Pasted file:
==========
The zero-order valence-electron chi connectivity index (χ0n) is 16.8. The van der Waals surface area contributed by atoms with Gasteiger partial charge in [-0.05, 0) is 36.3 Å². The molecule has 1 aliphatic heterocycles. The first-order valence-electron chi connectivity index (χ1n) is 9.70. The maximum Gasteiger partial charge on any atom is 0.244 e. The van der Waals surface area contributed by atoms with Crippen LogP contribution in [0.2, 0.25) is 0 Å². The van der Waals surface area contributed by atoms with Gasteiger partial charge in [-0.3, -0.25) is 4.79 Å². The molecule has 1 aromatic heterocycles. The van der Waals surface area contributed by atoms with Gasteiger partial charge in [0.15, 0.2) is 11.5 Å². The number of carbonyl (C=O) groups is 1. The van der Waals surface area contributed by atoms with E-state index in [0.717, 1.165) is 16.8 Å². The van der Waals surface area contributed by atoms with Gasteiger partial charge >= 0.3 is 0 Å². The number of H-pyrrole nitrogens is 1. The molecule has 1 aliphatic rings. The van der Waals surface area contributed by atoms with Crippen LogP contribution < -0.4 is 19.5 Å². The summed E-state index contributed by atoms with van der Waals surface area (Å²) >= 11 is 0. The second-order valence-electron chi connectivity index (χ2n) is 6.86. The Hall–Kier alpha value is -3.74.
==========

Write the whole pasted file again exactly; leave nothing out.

The zero-order valence-electron chi connectivity index (χ0n) is 16.8. The van der Waals surface area contributed by atoms with Gasteiger partial charge in [-0.05, 0) is 36.3 Å². The molecule has 1 aliphatic heterocycles. The first-order valence-electron chi connectivity index (χ1n) is 9.70. The maximum Gasteiger partial charge on any atom is 0.244 e. The van der Waals surface area contributed by atoms with Crippen LogP contribution in [0.2, 0.25) is 0 Å². The van der Waals surface area contributed by atoms with Gasteiger partial charge in [-0.3, -0.25) is 4.79 Å². The molecule has 1 aromatic heterocycles. The van der Waals surface area contributed by atoms with Gasteiger partial charge in [0.15, 0.2) is 11.5 Å². The number of carbonyl (C=O) groups is 1. The van der Waals surface area contributed by atoms with E-state index in [0.717, 1.165) is 16.8 Å². The van der Waals surface area contributed by atoms with Gasteiger partial charge >= 0.3 is 0 Å². The number of H-pyrrole nitrogens is 1. The molecule has 1 aliphatic rings. The van der Waals surface area contributed by atoms with Crippen LogP contribution < -0.4 is 19.5 Å². The summed E-state index contributed by atoms with van der Waals surface area (Å²) >= 11 is 0. The second-order valence-electron chi connectivity index (χ2n) is 6.86. The Hall–Kier alpha value is -3.74.